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Power & Pipes

FERC, CFTC, and State Energy Law Developments

Although FERC remains hobbled by its continued lack of quorum since then-Commissioner Norman Bay’s departure earlier this year, recent ratemaking challenges remind the industry that the specter of FERC’s unresolved income tax allowance policy for pass-through entities (e.g., master limited partnership pipelines) remains an ever-present conundrum for the industry and the Commission. Two protests submitted earlier this week in response to Great Lakes Transmission, LP’s (Great Lakes’) rate case filed in March raised the issue of FERC’s unresolved income tax allowance policy. The challenges demonstrate that the income tax allowance policy for pass-through entities can, and in many cases, is likely to, be disputed by customers involved in proceedings seeking to amend the rate structures of pass-through entity pipelines.

As we have previously reported, in United Airlines Inc. v. FERC last year, the US Court of Appeals for the DC Circuit found that FERC’s existing income tax allowance policy and rate of return policy, when applied to pass-through entities such as master limited partnerships (MLPs), creates a possibility of double recovery for income taxes. The decision effectively invalidated portions of FERC’s 2005 Policy Statement on Income Tax Allowances and directed FERC to reconsider various mechanisms the Commission could use to demonstrate that there is no double recovery. In response, FERC issued a Notice of Inquiry (NOI) in FERC Docket No. PL17-1 requesting all industry participants to weigh in, asking for any proposed methods to adjust FERC's income tax allowance or rate of return policies to resolve any double recovery of tax costs. That issue remains unresolved, and will likely remain so for at least the next few months, given FERC’s continued lack of quorum.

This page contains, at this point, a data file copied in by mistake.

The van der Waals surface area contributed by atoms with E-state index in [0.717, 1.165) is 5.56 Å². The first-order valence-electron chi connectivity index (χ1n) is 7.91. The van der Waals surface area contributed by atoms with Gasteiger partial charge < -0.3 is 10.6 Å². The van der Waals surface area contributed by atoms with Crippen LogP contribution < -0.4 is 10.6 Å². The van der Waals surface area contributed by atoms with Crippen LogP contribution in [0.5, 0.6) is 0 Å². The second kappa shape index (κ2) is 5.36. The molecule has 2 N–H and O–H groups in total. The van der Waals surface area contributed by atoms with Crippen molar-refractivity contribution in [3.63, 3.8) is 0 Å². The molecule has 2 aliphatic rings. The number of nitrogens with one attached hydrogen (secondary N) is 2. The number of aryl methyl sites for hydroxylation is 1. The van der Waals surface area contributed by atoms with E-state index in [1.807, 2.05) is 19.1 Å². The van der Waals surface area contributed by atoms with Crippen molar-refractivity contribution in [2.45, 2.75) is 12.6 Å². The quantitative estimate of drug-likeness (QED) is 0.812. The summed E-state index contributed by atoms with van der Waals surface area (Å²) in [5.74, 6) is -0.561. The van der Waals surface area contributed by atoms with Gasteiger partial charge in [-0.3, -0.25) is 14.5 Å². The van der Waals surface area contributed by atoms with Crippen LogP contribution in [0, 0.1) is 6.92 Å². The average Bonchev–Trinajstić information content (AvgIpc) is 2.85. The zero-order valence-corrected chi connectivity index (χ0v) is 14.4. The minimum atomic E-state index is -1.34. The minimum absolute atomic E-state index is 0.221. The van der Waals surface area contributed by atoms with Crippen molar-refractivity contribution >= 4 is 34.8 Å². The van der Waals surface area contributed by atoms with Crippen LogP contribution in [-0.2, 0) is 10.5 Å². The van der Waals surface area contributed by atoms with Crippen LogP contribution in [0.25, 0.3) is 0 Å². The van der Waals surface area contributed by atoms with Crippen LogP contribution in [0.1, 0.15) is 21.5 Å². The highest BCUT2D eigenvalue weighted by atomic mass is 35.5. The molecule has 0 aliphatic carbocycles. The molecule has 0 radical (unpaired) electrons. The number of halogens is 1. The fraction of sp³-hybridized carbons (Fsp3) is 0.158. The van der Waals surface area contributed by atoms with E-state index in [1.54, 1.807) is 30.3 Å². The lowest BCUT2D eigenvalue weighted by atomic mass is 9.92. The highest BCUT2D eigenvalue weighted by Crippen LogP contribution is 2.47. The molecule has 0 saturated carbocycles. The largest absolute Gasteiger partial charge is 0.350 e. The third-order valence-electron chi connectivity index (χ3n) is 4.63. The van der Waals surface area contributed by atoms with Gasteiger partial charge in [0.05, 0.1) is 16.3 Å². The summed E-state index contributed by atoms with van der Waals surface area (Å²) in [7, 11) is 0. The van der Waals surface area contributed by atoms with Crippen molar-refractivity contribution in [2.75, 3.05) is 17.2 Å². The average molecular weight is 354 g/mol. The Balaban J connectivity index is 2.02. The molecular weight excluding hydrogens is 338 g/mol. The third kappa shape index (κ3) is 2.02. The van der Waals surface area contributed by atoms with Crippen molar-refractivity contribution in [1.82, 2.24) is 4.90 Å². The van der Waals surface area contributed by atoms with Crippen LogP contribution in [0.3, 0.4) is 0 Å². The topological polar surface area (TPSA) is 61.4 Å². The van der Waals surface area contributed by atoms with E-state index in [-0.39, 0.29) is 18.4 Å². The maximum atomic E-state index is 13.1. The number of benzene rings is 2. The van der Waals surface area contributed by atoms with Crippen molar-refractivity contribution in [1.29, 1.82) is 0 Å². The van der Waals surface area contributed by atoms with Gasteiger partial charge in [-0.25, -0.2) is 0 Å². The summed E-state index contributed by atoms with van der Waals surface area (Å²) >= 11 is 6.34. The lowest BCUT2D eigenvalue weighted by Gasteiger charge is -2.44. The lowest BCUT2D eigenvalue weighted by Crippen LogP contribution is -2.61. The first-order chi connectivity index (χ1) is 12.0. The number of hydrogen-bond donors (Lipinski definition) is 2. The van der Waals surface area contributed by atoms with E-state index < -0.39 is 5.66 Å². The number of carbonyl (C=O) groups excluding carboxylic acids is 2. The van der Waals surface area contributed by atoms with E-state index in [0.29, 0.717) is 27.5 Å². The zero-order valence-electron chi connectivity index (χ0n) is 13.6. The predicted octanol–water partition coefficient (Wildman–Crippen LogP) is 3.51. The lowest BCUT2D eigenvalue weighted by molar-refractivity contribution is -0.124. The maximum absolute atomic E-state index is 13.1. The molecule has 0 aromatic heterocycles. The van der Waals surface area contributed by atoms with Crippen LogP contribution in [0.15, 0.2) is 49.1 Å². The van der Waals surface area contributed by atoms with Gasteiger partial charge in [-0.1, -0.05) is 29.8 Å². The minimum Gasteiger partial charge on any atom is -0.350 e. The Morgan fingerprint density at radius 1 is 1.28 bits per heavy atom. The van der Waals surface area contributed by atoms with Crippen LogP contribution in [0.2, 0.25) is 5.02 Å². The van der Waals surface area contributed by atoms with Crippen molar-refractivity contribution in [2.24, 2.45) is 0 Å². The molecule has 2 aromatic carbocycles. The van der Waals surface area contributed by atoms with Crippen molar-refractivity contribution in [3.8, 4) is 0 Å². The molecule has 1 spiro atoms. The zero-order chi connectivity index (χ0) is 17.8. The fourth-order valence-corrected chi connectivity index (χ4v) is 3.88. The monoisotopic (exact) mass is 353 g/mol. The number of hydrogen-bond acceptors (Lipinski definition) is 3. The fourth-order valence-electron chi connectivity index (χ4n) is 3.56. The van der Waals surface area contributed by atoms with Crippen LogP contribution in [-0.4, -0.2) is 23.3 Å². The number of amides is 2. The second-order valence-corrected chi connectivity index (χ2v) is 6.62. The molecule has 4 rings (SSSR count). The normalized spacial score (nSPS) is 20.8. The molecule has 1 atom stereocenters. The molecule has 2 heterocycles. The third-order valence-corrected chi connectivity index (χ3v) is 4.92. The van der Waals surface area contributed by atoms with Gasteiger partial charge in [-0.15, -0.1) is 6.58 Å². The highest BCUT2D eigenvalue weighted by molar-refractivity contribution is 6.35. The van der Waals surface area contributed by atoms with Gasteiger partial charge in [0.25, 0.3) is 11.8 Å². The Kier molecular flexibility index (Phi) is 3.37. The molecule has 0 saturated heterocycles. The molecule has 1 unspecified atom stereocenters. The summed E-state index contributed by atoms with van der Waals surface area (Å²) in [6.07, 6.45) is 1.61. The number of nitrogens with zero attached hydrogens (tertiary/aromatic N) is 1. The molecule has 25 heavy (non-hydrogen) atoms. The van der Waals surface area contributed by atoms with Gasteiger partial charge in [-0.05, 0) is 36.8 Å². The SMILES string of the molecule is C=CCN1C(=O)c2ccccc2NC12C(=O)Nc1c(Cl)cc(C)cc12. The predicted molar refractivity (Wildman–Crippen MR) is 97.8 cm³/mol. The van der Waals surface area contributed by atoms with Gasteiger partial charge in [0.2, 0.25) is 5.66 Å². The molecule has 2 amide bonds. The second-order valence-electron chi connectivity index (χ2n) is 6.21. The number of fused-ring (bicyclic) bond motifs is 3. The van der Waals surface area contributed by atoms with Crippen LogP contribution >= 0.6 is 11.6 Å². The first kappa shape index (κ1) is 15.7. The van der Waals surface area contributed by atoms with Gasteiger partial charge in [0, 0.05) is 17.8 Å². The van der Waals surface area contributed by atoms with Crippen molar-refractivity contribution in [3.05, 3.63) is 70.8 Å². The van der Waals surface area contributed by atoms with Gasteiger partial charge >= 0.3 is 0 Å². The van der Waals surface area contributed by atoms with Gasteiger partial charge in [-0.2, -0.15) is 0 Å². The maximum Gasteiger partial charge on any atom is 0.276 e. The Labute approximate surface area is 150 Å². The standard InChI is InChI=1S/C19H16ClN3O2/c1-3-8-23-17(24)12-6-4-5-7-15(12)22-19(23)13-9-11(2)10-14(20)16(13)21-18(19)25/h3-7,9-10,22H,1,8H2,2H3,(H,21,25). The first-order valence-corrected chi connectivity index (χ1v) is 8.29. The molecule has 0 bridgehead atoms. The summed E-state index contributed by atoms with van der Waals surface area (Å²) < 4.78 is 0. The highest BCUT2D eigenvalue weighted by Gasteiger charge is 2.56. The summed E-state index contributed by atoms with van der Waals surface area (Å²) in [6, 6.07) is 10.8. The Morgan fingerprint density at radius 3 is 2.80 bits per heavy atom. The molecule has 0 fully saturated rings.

However, FERC’s NOI has not stopped shippers from continuing to question the policy’s application in rate cases. When Great Lakes, a limited partnership that owns and operates a pipeline servicing energy needs primarily in western Canada and the northern central United States, filed a Natural Gas Act Section 4 rate filing last month to change its rate design, multiple shippers attacked the pipeline’s continued reliance on FERC’s income tax allowance policy that the DC Circuit directed FERC to reassess. Those shippers noted the possibility of double recovery for income taxes based on Great Lakes’ status as a limited partnership. The shippers rejected Great Lakes’ reliance on FERC’s 2005 Policy Statement on Income Tax Allowances to support Great Lakes’ derivation of its newly proposed rate design. The shippers asked for the Commission to set the issue for hearing in light of the fact that FERC’s policy on the recovery for partnership income taxes was recently remanded to the Commission in United Airlines.

Although FERC’s NOI signaled that it remains open to any and all suggestions for a feasible path forward to resolve the issue, its lack of direction means continued uncertainty—particularly for the shippers in the Great Lakes rate case, but more generally for the entire industry. For now, the industry should be prepared and remain vigilant of the litany of challenges involving the looming specter of FERC’s income tax allowance policy for pass-through entities that will likely continue over the coming months.